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We have taken the first formal step in legal proceedings over the Cabinet Office’s three year delay in publishing the contracts awarded to suppliers as part of the Government’s controversial ‘Ventilator Challenge’ programme.
Back in March 2021, former Prime Minister Boris Johnson, said in Parliament that details of all Covid contracts were now “on the record”. A month later, Cabinet Minister Julia Lopez, claimed “all historical covid-related contracts” had been published. However, an investigation by Good Law Project has found examples of 29 deals awarded where the contracts still haven’t been made public.
At the start of the pandemic, in early March 2020, the Government established the ‘Ventilator Challenge’- a programme designed to boost the number of ventilators available for use in the NHS. According to the NAO, around £277m was spent by the Cabinet Office on the so-called Ventilator Challenge.
To date, only a limited amount of data has been published by the Cabinet Office regarding the 29 missing contracts. We know two large orders were placed by the Department in March 2020, the first valued at £193m and split between 14 different suppliers, followed by a further order of £51m, again split amongst 14 suppliers. A subsequent, smaller order of £3m was also made by the Cabinet Office in the same month.
Penlon Ltd landed the largest contract, valued at £136m to deliver 11,700 Ventilators.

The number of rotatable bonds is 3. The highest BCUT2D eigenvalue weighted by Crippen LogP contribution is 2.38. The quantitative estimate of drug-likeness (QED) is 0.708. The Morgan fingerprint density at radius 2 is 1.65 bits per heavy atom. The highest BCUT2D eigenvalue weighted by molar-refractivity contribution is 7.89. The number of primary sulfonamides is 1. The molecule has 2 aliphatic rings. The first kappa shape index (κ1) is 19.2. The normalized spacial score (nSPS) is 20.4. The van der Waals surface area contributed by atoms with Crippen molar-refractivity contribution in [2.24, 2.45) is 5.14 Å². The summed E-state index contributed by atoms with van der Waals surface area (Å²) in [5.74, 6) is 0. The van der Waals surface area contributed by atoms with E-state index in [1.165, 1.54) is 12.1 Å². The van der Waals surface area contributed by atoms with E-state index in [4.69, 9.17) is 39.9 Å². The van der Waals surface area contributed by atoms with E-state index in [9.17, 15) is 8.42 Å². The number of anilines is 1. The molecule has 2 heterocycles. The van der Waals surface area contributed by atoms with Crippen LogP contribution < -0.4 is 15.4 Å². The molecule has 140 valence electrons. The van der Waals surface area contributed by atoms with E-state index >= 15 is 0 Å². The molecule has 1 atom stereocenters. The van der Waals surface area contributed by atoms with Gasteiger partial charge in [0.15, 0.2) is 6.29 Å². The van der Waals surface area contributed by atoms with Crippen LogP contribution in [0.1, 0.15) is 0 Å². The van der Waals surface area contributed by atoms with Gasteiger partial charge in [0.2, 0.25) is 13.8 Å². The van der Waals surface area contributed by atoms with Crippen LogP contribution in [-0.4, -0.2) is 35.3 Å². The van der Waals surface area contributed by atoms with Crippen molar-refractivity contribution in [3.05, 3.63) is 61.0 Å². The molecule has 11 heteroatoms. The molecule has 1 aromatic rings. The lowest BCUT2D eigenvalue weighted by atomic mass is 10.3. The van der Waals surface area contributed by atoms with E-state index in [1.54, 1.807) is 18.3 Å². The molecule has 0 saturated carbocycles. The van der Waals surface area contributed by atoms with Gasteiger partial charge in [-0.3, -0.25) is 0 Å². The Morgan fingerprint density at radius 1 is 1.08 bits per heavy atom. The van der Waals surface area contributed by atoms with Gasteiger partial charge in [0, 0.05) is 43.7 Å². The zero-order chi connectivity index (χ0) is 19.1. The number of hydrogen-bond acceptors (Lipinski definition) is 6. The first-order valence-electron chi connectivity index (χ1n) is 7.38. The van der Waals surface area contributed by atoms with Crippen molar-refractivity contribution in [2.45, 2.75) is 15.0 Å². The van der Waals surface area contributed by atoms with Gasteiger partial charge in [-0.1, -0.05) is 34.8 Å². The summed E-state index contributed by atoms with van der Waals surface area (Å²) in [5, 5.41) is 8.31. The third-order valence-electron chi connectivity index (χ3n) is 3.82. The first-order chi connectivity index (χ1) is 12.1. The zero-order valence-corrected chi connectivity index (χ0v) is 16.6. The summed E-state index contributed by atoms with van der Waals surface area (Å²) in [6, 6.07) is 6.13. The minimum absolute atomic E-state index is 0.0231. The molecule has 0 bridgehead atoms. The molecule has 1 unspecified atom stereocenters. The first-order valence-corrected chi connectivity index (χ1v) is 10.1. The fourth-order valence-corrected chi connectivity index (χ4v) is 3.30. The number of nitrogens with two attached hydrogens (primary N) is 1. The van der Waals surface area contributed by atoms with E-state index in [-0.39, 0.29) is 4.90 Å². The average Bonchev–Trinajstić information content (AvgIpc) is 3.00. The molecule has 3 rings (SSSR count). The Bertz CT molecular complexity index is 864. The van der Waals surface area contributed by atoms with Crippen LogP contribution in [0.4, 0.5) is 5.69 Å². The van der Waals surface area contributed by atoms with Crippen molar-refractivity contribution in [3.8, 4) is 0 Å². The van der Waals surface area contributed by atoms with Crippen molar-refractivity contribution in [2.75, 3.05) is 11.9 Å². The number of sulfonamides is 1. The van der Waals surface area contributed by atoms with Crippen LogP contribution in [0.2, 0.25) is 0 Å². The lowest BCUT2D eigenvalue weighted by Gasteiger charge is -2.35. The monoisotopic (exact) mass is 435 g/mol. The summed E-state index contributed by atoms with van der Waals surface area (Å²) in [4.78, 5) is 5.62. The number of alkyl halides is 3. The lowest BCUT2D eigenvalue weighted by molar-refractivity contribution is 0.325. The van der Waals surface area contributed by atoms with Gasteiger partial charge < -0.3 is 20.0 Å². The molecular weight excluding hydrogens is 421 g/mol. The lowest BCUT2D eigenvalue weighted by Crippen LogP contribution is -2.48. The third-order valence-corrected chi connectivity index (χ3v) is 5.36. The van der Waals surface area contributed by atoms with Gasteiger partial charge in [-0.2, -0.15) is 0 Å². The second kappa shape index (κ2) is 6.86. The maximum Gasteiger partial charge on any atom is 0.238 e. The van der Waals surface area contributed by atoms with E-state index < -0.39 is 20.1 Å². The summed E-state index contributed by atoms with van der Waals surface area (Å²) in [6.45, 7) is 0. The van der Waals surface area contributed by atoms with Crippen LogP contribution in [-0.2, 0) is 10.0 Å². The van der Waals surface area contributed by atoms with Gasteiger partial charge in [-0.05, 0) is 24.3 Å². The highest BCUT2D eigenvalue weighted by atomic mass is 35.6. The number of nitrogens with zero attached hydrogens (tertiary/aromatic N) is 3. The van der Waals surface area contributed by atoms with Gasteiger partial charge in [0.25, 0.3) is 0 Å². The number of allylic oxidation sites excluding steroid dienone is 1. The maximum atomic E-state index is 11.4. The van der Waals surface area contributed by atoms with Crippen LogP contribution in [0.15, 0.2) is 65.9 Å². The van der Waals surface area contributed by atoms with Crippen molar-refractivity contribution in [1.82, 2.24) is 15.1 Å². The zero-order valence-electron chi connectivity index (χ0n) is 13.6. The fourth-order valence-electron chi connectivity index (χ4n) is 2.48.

Other winners of contracts include a £6m contract to TTP Plc working in partnership with Dyson. The Dyson deal embroiled Boris Johnson and Rishi Sunak in a lobbying row after Johnson personally assured Sir James Dyson his firm wouldn’t pay extra tax if they came to the UK to make ventilators.
The Government has a poor track record on procurement transparency. In February 2021, Good Law Project successfully sued the Government over its failure to reveal details about the awarding of PPE contracts during the pandemic. The High Court ruled the “Secretary of State acted unlawfully by failing to comply with the Transparency Policy”.
We have sent a Pre-Action Protocol letter to the Government requiring that it fix its breach by publishing the contracts. You can read the letter here.
In our letter, we remind the Government that the High Court was highly critical of its approach in our Unpublished Contracts case, saying that “on receipt of the letter before claim, the sensible course would have been candidly to admit [the breach], to explain why this had happened and to undertake to publish the outstanding [contract award notices] within a specified reasonable period. If that had been done, this litigation, which by the time of the hearing had cost the Secretary of State alone some £207,000, might not have been necessary”.
We hope that this time around, the Government will take a sensible approach rather than doubling down on its failures to publish contracts.
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